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As most people who have done any amount of physics know, no object is truly solid; go small enough and you will find vast amounts of space containing atoms, electrons, etc, all relatively enormous distances away from each other.

What would happen, then, if you had a truly solid object? One that, no matter how much you zoomed in, even to atomic scale, was one monolithic piece of substance (I can't even specify a substance, since that would suggest an atomic/molecular structure, which this couldn't have)? How would you even go about trying to answer this? Such an object seems to break everything I know about physics (which isn't a lot). Would any quantity of it just instantly collapse into a black hole?

Edit: The suggested duplicate question, while correcting my erroneous initial statement, doesn't answer the main question, which, as I have rightly been informed, is a 'what if' question about an object entirely comprised of solid matter (as opposed to energy occupying the 'space' within atoms)

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  • $\begingroup$ This is primarily in the philosophical realm, since it has little to do with our actual universe. $\endgroup$ – Jon Custer Dec 3 '19 at 22:43
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    $\begingroup$ The factoid you open with is ... not as true as many pop-sci sources would have you believe and isn't really useful for anything. Solids are solid because the wavefunctions of their consituient parts in fact occupy a large fraction of the space leading to Fermi exclusions effects. You can see that this is true because generating high density states (electron degenerate and neutron degenerate matter) requires pushing particles to high energy, while high (even extreme) pressures that don't generate high energy particles results in relatively modest density changes (small integer factors). $\endgroup$ – dmckee --- ex-moderator kitten Dec 3 '19 at 23:01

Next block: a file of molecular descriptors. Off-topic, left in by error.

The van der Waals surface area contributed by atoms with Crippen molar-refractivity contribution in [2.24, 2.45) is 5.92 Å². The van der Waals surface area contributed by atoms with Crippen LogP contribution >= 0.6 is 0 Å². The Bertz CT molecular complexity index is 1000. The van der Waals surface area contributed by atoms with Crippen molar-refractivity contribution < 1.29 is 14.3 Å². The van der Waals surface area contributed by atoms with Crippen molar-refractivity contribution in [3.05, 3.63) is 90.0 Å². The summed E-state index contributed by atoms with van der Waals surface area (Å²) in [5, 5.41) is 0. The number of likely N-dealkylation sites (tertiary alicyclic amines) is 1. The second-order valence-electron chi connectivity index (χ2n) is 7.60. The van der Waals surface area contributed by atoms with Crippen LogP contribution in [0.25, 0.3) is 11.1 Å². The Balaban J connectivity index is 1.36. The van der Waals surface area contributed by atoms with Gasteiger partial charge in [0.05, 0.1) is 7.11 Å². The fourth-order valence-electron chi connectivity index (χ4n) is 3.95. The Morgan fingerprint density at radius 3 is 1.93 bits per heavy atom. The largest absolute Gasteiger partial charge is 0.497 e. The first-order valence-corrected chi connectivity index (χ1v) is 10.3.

• $\begingroup$ No, “any quantity” of it would not collapse into a black hole. $\endgroup$ – G. Smith Dec 4 '19 at 2:19
  • $\begingroup$ Possible duplicate of Why doesn't matter pass through other matter if atoms are 99.999% empty space? $\endgroup$ – John Rennie Dec 4 '19 at 5:40
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    $\begingroup$ I'm voting to close this question as off-topic because the premise is unphysical. $\endgroup$ – ZeroTheHero Dec 13 '19 at 5:13
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It is the fictional substance of continuum mechanics. Mathematically, a well-studied subject. For starters, you can find the basic equations and properties in Wikipedia: https://en.wikipedia.org/wiki/Continuum_mechanics

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Really high-density states of matter do exist in the form of degenerate matter, but they aren't "solid" in the usual sense as their constituent parts mostly have very high momentum and as a result move freely past one another.1

Such matter is better conceived of as a very high density fluid.

You need to pile up a bit more than two solar masses of neutron-degenerate matter before it collapses into a black hole.


1 OK, in electron degenerate matter, the nuclei may not have particularly high momentum but because the electrons do the nuclei don't form chemical bonds. So they, too, move around.

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It is impossible to answer your question definitively, since it is entirely hypothetical and open-ended. The 'substance' you refer to is necessarily imaginary, and thus one might attribute any imaginary properties one liked to it. If I told you that it was chrome yellow, had a melting point of 298 degrees, a modulus of elasticity of x etc, how would you say whether I was right or wrong?

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